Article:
1. See hence what happy and privileged persons believers are, who are "the offspring and issue" of this family, being born of God, and having a name and a place in his house, even an everlasting name which shall never be cut off." O, says David," Blessed are they that dwell in thy house, for they are ever praising thee." "Happy art thou, O Israel: who is like unto thee, O people, saved by the Lord!" Only let it be remembered, there is a great difference between a free-born son, and a servant in the house, who is working for his lawful wages; for the son abideth in the house for ever, but the servant at term day is turned to the door. There is a difference between coming into the house for awhile, and being planted there by regeneration; for "they that are planted in the house of the Lord, shall flourish in the courts of our God." "They are the trees of righteousness, and planting of the Lord, in whom he will be glorified."

2. See what a dangerous risk they run who do injury to this house; instead of building the house of God, do their utmost to pull it down, and "raze it to the foundation." There are a generation of men in our day, who turn the house of Christ's Father into a den of thieves, who plunder the house of its valuable furniture, and spoil the offspring and issue of the house of their valuable privileges. They call themselves. the servants of the house, and yet, contrary to the laws of the house, they beat and cast out their fellow-servants, for no other cause but for contending and witnessing against them in giving away the rights of the church, and of the Lord's little ones, to the world's great ones, particularly in the important affair of electing ministers, that are to have the charge of souls. In a word, truth falleth in the streets, equity cannot enter, error in doctrine is patronised, the keys of discipline perverted; they go to, as with axes and hammers, to

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break down the carved work of reformation, which, by the authority and oath of God, we are bound to maintain, preserve, and defend. Well, but shall they always trample on the divine authority, and break God's covenant, and escape ? No, they shall not, says God, Ezek. xvii. 18. Jerusalem will yet be a burdensome stone; and the head-stone of the corner, which they reject, will in the event fall heavily upon their heads, and grind them to powder, Zech. xii. 1–3; Psal. ii. 1–4; Dan. ii. 44, 45, &c.

3. If Christ be the sole manager of his Father's house, and doth all the glory of it hang upon him ? then it ill becomes any

crowned head to wear the jewel of supremacy in and over “the church, which is the house of the living God," save he only whom God hath anointed King over his holy hill of Zion. The Pope, or Antichrist, pretended to this supremacy; and when King Henry VIII. of England renounced the Pope's jurisdiction, he took that jewel of the crown of Christ, and set it in his own crown, and got himself proclaimed head in all causes, not only civil, but ecclesiastical, and the oath of supremacy imposed in consequence of it upon the subjects of England, and there it stands to this day. This supremacy, at the restoration of King Charles, was extended to Scotland, and an absolute power granted to the king, to. mould the church of Christ according to his pleasure. Upon which, contrary to the oath of God, lying upon himself and the whole land, the whole covenanted work of reformation from 1638, and the obligation of our solemn covenants for reformation, were rescinded by acts of parliament, some of which are not to this day abrogated. Our forefathers witnessed against these things, and many of them sealed their testimony with their blood. Their testimony, for Scotland's reformation and solemn covenants, has never been fairly adopted by the church of Scotland, since the deliverance God wrought for us at the Revolution ; but, on the contrary, a conspiracy has been found among the prophets of our Israel, for burying that testimony, and our solemn covenants for reformation, in utter silence and oblivion. However, God, who “taketh the wise in their own craftiness, and turns the counsel of the froward headlong," has, in his overruling providence, raised up that testimony, and a judicatory upon the footing of the covenanted reformation, who are this day met together, designing to revive and renew our covenantallegiance to the exalted King of Zion, after the example of our worthy forefathers, and the precedents for it which stand upon record in scripture, particularly, Deut. xxix. 10-16; Neh. ix. 38. But these things I cannot insist upon at present.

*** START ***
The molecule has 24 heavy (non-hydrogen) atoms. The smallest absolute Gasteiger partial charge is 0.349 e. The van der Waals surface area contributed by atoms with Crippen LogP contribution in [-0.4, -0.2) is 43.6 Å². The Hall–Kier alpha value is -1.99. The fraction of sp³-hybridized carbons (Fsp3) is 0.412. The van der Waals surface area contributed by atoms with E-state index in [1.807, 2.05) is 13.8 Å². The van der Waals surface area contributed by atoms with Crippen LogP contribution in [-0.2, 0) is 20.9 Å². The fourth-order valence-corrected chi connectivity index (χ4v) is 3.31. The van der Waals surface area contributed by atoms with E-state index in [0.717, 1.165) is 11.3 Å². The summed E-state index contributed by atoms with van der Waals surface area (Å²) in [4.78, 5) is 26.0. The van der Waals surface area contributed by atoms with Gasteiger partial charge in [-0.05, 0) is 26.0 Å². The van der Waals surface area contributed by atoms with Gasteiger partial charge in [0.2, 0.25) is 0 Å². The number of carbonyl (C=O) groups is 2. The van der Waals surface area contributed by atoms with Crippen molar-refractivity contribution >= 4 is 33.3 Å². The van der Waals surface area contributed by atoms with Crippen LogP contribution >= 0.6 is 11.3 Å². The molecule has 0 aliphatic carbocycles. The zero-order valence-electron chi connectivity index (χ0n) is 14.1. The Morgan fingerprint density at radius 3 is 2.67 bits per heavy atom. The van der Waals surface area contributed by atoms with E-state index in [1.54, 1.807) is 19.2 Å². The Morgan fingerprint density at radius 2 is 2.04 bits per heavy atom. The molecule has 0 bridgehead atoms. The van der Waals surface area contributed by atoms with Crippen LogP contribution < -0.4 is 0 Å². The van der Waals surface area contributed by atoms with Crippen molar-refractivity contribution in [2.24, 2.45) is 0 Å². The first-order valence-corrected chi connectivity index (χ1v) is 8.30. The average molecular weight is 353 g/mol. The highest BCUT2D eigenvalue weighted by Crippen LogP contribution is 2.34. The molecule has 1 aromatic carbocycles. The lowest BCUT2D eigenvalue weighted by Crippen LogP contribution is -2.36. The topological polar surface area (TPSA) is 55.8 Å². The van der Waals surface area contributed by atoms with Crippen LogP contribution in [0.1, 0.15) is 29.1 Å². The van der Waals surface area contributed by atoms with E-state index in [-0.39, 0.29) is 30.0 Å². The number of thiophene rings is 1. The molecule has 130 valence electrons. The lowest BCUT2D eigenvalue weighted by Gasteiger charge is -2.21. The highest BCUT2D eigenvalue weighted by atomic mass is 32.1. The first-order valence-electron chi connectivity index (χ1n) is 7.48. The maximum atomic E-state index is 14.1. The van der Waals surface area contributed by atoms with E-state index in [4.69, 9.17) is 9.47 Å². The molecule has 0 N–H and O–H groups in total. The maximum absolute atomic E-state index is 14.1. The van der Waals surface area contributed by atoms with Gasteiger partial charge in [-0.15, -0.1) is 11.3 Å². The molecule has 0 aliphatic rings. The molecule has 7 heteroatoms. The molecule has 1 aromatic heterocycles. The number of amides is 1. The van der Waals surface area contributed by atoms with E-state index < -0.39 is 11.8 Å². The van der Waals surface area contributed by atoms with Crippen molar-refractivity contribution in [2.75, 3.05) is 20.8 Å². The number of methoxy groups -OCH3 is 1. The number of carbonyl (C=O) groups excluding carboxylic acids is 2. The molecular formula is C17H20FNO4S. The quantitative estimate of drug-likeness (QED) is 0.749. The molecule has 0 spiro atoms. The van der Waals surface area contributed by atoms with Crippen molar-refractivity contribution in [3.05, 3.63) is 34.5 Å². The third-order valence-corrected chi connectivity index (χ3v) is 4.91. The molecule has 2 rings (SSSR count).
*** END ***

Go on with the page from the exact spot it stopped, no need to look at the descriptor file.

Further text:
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I shall only add another inference from the text, though I. have not yet insisted on the doctrinal part from which it flows. Is it so, that all the glory of the house of God, the offspring, issue, and all the vessels of the house, hang upon Christ, as upon a nail fastened in a sure place? This serves to show where the stress of our covenanting in a way of duty lies, namely, upon the great Manager: for “ without him, we can do nothing,” and “ without faith” in him and a single dependence upon him, “it is impossible to please God;" he is the strength of Israel, and the horn of salvation, upon whom all our engagements to duty must hang. And, therefore, let us set about this work with the eye of faith fixed upon him, as “ the glory of our strength," saying with David, “ We will go in the strength of the Lord God, making mention of his righteousness, even of his only." But neither time nor strength allows me to go farther at present. The Lord bless what has been said.

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The author not having time or strength to overtake the main purposes of the text in his first discourse, and considering,' that, through the divine blessing, his other discourses on that subject may be edifying to the body of Christ, he consented to their being transcribed also from his notes for the press. Stirling, April 27, 1744.

E. E.



And they shall hang upon him all the glory of his Father's house, the off

spring, and the issue, all vessels of small quantity: from the vessels of cups, even to all the vessels of Alagons.-Is. xX11. 24.

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Having discoursed on the first general head in the prosecution of the doctrine, I proceed now to,

I II. The second thing proposed, which was, to show, that as the church is the house of God, so Christ is constituted the great Manager of his Father's house, all the concerns of it are com